Once you have your first string run, tie multiple strings to it and pull them back up to the mantel top.  How many cables you plan to run will determine the number of strings to pull.  In my case, I pulled 5 strings for 3 HDMI cables and one power cord.  The 5th string will remain in the wall for future use.  

Next, pull your cables one at a time.  What worked well for me was to tie the string securely behind the plug and then cover the cable end with electrical tape.  This helps the cable follow the string and eliminates any edges on the plug which might get hung up.  Make sure you have your other strings secured so they do not get pulled along with the cable.  It is a good idea to tape the extra strings to the mantel with packing tape.  Pull all necessary cables and secure the remaining pull string in the wall for future use.

Hook up your TV and you're done!  I hope this instructable was helpful and sparked some ideas for running cables above a fireplace.  
Thanks for checking it out and I look forward to your comments and suggestions for improvement.
longp20005 months ago

Did you have any problem mounting your TV above the fireplace? Did you hit hardyboard or anything like that?

kentdvm (author)  longp20005 months ago

No it was paneling over studs. Mounting TV was straightforward

Thanks!!! you article is very useful but I have a question in my mind can I also use the "recessed media box" near the fire places to hide all the cables ?? as I thinks that the hole and the cables doesn't look good in your living room. Please advice me regarding this!!!

kentdvm (author)  davidjohnson871 year ago

I think that would work great. It would look better than my holes;)

mr_marte1 year ago

Thanks for sharing the use of magnets to guide the string behind the wall. This will come in handy for some projects we have planned.

sharpstick1 year ago
Many people install tvs like this, but you'll get a stiff neck with it that high. It's generally accepted that a tv should be close to eye level of your normal viewing position, (typically sitting on the couch). My 42" tv is on a pivoting wall mount(so I can reach the ports) and is centered at about waist level. I built a wooden coffee table sized cabinet that fits under it with 6 shelves for all the AV components.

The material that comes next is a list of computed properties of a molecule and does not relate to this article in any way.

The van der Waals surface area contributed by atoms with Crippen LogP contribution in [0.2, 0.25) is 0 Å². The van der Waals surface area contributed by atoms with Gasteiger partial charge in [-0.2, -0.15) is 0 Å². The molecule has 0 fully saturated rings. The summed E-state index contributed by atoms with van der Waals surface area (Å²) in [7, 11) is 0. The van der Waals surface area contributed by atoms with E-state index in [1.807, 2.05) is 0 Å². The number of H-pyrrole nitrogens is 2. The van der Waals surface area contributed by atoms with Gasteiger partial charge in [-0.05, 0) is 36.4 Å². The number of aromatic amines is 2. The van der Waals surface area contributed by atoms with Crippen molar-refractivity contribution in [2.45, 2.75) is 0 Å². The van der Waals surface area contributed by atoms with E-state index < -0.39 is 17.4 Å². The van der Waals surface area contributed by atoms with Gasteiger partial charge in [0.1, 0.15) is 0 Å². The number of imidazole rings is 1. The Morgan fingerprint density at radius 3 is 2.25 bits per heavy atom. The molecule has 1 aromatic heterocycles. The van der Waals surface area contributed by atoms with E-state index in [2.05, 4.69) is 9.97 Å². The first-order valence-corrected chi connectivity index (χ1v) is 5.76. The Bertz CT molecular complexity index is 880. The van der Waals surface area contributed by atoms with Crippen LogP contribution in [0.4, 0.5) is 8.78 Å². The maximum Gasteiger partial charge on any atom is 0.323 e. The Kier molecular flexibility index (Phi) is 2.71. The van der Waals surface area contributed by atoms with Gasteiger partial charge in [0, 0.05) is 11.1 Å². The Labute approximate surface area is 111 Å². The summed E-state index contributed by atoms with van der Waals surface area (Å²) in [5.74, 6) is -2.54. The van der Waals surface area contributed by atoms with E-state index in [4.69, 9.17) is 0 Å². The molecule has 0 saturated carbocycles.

bfarm2 years ago
Snaking an appliance AC line cord through a wall cavity is a violation of the National Electric Code. See NEC article 400-7, uses not permitted for flexible cable. You can snake the low power wiring but you need to install an AC receptacle behind the TV. There are low profile specialty boxes made for this purpose. Probably not going to burn the house down but it is an unrated, probably Chinese made, cable run behind a fireplace - just saying...
kentdvm (author)  bfarm2 years ago
Thanks for the heads up. I thought that was pretty shaky myself but wanted to get the TV up. Super Bowl deadline. Exactly why I left that extra pull string.
I REALLY like the idea of using strong magnets to guide strings through walls. I have always used a duct tape on a coat hanger wire for short wire rune, but this could be useful in tricky and unusual situations. I second the importance of leaving at least one additional string in the wall along with the wires you install since you will invariably need to install other ones in the future. I have been able to use only ONE string when pulling multiple wires since I always make sure that the string is at least twice the length needed on the "non-pulling" end. I pull that string through and then attach the wire to be pulled mid-way along that extra long string. Once the wire pulled through and then disconnected from the string, the string can then be pulled back through the first hole to allow for other wires to be pulled through the same way. When you are finished with your wire pulling, leave the "extra long" string in place for future use.
kentdvm (author)  ckoehler19042 years ago
That's an excellent technique. Thanks!